JOHANNESBURG: South Africa’s rand firmed against the dollar on Monday as the greenback retreated, while a recovery of Steinhoff’s shares following a week of turmoil at the global retailer lifted blue chip stocks.
At 1455 GMT, the rand traded at 13.5900 per dollar, up 0.4 percent compared with its close on Friday at 13.6450.
The dollar edged lower against a basket of currencies on Monday, snapping a five-day rising streak as investors took profits before a US central bank meeting this week.
Further gains were curbed by nervous South African investors ahead of the ruling African National Congress (ANC) leadership conference this weekend, where a successor to party leader, President Jacob Zuma, will be elected.
“We suspect, however, that the rand’s gains are going to abate and the market will be cautious going into the weekend given the decisive vote is due on Sunday,” said John Cairns, a currency strategist at Rand Merchant Bank.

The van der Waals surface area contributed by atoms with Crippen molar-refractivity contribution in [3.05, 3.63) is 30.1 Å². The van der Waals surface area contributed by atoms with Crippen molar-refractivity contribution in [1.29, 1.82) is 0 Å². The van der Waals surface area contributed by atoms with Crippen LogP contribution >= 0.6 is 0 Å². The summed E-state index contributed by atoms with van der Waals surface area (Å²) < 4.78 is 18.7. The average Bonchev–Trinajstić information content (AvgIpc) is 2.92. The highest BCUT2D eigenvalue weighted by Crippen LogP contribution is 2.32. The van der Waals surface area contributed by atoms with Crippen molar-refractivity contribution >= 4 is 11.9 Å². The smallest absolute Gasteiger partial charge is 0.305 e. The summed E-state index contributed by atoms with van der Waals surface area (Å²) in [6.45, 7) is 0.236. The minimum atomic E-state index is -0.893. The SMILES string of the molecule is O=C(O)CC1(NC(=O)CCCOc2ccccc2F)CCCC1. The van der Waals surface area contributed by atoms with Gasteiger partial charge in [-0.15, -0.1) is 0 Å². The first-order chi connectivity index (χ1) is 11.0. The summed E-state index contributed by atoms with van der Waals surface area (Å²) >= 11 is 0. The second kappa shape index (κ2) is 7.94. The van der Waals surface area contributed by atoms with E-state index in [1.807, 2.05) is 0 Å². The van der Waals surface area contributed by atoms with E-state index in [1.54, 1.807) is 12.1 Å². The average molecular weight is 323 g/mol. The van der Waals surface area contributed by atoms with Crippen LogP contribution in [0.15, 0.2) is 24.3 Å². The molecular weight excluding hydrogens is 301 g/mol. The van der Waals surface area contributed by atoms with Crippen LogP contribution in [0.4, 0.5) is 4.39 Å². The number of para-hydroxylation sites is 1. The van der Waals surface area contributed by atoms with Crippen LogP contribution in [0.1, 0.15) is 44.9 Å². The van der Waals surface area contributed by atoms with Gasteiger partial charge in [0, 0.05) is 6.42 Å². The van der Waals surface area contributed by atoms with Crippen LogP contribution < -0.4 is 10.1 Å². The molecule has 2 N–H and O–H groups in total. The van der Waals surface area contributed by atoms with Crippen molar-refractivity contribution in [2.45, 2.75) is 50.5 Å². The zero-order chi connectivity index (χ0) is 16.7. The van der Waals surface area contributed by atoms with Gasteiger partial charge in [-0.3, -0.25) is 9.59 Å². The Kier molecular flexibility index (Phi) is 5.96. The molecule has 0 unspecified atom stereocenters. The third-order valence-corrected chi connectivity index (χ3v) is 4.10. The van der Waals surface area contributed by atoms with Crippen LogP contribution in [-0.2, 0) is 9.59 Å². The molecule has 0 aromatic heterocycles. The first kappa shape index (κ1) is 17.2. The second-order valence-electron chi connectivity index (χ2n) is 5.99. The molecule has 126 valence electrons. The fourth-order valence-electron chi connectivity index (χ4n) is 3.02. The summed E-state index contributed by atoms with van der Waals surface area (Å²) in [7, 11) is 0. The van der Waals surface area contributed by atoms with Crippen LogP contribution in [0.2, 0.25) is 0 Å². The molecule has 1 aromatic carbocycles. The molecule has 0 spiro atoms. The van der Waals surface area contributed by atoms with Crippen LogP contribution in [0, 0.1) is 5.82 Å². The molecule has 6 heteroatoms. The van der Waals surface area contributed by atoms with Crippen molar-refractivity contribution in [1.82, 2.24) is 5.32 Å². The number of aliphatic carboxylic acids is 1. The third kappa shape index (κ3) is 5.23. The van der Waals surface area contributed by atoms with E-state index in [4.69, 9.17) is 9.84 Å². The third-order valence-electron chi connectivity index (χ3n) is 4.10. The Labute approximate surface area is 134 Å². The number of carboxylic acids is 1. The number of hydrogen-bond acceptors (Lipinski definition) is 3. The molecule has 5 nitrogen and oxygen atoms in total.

Investors also readied for a heavy week of data, including consumer price inflation and current account numbers.
The yield on South Africa’s benchmark government bond due in 2026 edged up 1 basis point to 9.215 percent.
On the stock market, the benchmark Top-40 index advanced 0.1 percent to 51,711 points, while the broader All-share index was flat at 57,997.
Shares in household goods retailer Steinhoff recovered some of their losses suffered after the company flagged accounting irregularities last week, rallying 56 percent to 9.35 rand.
The company, which has its primary listing in Frankfurt, asked its lenders for “continued support” as it focuses on cash-flow to keep its operations running after its chief executive resigned and its shares tanked 80 percent in four days.
There was some buying of the stock off a low base, but most investors were waiting for more information, said Independent Securities trader Ryan Woods.
“On the positive side, it does look like Christo Wiese is doing a salvage job,” Woods added, referring to the retail group’s biggest shareholder and its chairman, who is temporarily at the helm.
Banks weighed on the bourse, with the banking index shedding 2.7 percent and Barclays Africa Group, the biggest loser among the blue-chips, declining 4.1 percent to 150.50 rand.